A Tenant must seek the prior written consent of the Landlord should they wish to keep pets or other animals at the Property. A Landlord must not unreasonably withhold or delay a written request from a Tenant without considering the request on its own merits.

The Landlord should accept such a request where they are satisfied the Tenant is a responsible pet owner and the pet is of a kind that is suitable in relation to the nature of the premises at which it will be kept.

Consent is deemed to be granted unless the written request is turned down by a Landlord, with good reason, in writing, within 28 days of receiving the request.

A Landlord is prohibited from charging a fee to a Tenant who wishes to keep pets or other animals at the Property.

Permission may be given on the condition that the Tenant pays an additional reasonable amount towards the deposit, but the deposit must not breach the deposit cap requirements under the Tenant Fees Act 2019.”

While the Government’s model tenancy agreement is comprehensive and well drafted, it is not commonly used. For one thing it is very long, at some 64 pages, and it is designed so that landlords can let for longer than normal, encouraging longer fixed terms of two years or more, whereas most landlords and agents prefer tenancy terms of between six and 18 months.


Tenant Fees Act 2019

There is another consideration for landlords in England – the Tenant Fees Act 2019 introduced bans on tenant fees and a cap on tenancy deposits of five weeks’ rent. This rarely leaves enough of a cushion to cover any costs for damage caused by pets.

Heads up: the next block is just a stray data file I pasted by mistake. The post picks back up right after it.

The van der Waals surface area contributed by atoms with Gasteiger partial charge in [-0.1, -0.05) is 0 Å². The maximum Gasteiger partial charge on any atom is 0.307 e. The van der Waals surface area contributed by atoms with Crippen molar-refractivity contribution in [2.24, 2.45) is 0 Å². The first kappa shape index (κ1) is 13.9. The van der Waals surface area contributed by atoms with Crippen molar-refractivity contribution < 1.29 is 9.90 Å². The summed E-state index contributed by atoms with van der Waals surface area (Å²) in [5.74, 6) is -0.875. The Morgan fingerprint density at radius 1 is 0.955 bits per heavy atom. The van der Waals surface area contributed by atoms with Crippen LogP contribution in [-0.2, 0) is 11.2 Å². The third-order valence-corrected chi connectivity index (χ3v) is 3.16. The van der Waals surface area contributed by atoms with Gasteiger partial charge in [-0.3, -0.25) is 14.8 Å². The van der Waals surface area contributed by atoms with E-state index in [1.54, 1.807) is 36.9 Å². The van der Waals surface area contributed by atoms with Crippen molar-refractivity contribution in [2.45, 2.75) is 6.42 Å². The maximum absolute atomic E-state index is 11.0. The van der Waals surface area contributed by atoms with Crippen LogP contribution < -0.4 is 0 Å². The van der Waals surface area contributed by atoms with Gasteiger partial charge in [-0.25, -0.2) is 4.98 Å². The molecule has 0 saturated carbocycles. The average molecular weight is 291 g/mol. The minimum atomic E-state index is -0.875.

The Government rejected the idea of changing the Act to be amended to allow landlords to either take additional deposits off tenants seeking to rent with pets or require tenants to take out extra insurance. As a result, many landlords in England (the rules are different in the rest of the UK where higher deposits are still allowed), have no choice but to charge extra rent for tenants with pets so that they are not out of pocket if pets cause damage to the property.


Can landlords ban pets?

The Consumer and Markets Authority (CMA) argues that contracts with an outright ban on pets would be unenforceable as all reasonable requests and the specific circumstances should be considered. “We are unlikely to object to a term prohibiting the keeping of pets that could harm the property, affect subsequent tenants or be a nuisance to other residents,” says the CMA guidance.

So, can landlords ban pets, for example with a ‘no pets allowed’ clause in a tenancy agreement? The CMA objects to blanket exclusions on pets in rental contracts without consideration of all the circumstances. Such a term in the rental contract has also been considered unfair in comparable EU member states legislation because it could prevent a tenant, for example, keeping a goldfish.

Any legislation would need to be reasonable and proportionate to the circumstances. And there would need to be certain circumstances which make pets in rental properties exempt, such as a head lease which bans any occupier from having a pet, or if there are too many animals in relation to the size of the property.